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1. TELL PEOPLE YOU'RE MOVING

Apart from your friends, you must inform your move to your bank, your credit card providers, your employer, your utility providers, and the council. An easy-to-forget institution is the DVLA. You might think you’re changing your home, not your car. But if you unwittingly get a speeding offense, or a congestion charge fine, and the DVLA writes to your old
address and doesn’t get a response, the matter can escalate quickly. It can even go all the way to the courts without you knowing a thing.

2. REDIRECT YOUR MAIL
 - Important questions to ask before offering to guarantee someone's rent
 - How landlords can do their own fire safety assessment online
 - The accidental landlord must quickly child-proof a home

For added peace of mind use a mail redirection service. Royal Mail charges start from £33.99 for three months and take just five days to set up.

3. CLEAN THE FLAT
Inadequate cleaning accounts for over a fifth of deductions from tenants’ deposits, according to the Deposit Protection Scheme (DPS).
The simplest way to avoid this is to pay a reputable firm for an end-of-tenancy clean. This may even be a requirement in your contract, so check.

When the cleaners finish, make sure you take photos of their hard work. That way, if cleaning concerns do arise, it will be easier to take them up with the cleaning firm rather than have it affect your deposit.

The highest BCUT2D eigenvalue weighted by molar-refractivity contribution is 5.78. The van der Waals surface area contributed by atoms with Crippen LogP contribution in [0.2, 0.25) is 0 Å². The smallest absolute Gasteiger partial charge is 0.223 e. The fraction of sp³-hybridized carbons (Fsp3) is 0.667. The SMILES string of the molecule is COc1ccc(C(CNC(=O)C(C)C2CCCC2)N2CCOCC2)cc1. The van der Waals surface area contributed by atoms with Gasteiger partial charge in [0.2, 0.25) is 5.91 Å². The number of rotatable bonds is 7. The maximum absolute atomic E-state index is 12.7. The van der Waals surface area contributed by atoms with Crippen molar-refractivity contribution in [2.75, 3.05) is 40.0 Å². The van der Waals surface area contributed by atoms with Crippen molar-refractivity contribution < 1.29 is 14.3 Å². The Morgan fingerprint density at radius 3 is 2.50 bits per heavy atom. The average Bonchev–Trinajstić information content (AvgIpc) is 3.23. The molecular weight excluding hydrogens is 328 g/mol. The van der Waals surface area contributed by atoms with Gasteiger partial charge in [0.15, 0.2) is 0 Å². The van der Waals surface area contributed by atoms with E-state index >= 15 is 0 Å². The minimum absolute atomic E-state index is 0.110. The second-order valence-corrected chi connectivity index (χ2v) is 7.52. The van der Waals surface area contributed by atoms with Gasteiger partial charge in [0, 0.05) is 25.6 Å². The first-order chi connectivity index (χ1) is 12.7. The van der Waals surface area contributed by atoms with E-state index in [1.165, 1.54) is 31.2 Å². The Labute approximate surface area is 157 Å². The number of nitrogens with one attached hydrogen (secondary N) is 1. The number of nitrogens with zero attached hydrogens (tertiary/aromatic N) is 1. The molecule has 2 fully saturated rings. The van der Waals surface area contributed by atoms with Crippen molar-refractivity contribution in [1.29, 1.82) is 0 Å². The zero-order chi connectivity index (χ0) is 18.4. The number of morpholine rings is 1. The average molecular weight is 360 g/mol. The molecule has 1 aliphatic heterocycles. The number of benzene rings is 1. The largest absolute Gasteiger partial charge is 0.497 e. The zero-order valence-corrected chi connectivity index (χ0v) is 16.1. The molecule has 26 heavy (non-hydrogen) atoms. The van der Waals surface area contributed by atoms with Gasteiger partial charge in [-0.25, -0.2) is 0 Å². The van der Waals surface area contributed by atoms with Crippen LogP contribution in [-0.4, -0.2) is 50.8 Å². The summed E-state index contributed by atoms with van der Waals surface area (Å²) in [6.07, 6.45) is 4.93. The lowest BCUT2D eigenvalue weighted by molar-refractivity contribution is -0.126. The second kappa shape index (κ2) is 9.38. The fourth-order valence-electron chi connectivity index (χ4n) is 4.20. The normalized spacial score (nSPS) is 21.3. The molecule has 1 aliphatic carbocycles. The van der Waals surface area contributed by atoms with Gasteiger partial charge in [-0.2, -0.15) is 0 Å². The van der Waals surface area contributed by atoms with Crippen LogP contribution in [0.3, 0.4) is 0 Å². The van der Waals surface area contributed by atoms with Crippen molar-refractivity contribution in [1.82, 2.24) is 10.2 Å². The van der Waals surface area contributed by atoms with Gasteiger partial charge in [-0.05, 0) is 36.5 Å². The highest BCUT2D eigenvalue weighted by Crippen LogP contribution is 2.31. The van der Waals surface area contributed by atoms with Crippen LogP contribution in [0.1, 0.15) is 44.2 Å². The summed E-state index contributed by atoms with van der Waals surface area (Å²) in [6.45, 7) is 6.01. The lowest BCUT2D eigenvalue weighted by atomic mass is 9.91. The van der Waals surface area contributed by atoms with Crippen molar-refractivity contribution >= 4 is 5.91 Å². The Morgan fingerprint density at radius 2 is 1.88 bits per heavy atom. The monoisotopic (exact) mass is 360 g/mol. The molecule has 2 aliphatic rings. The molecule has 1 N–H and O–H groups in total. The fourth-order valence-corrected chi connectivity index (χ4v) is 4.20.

4. INITIATE THE RETURN OF YOUR DEPOSIT
“Either the tenant or landlord can start the repayment process at any time after the property is vacated,” says Alexandra Coghlan-Forbes, head of adjudications at the DPS.
“Once the process begins, if the repayment is agreed, it will all be paid straight away,” she added.
With London landlords often requiring six weeks’ rent as a deposit, make sure you’re not the one holding up its return.

5. KNOW YOUR RIGHTS ON WEAR AND TEAR
“Landlords can’t deduct money for ‘reasonable wear and tear’ such as a carpet that has gradually worn away,” highlights the CAB.
Similarly, if you’ve lived in the property for many years, the landlord should expect the property to be more worn than a property occupied for just six months. If you need help to challenge the deductions, download the handy template letter from Shelter’s website or speak to the CAB. If you can’t come to an agreement, raise a dispute through the DPS.

6. SETTLE YOUR BILLS
As you wave goodbye to your old flat, take the CAB’s advice and snap photos of your energy meters before ringing your utility providers with their final readings. That way you will ensure you don’t pay a penny more than you owe. Other bills to remember are council tax and broadband.

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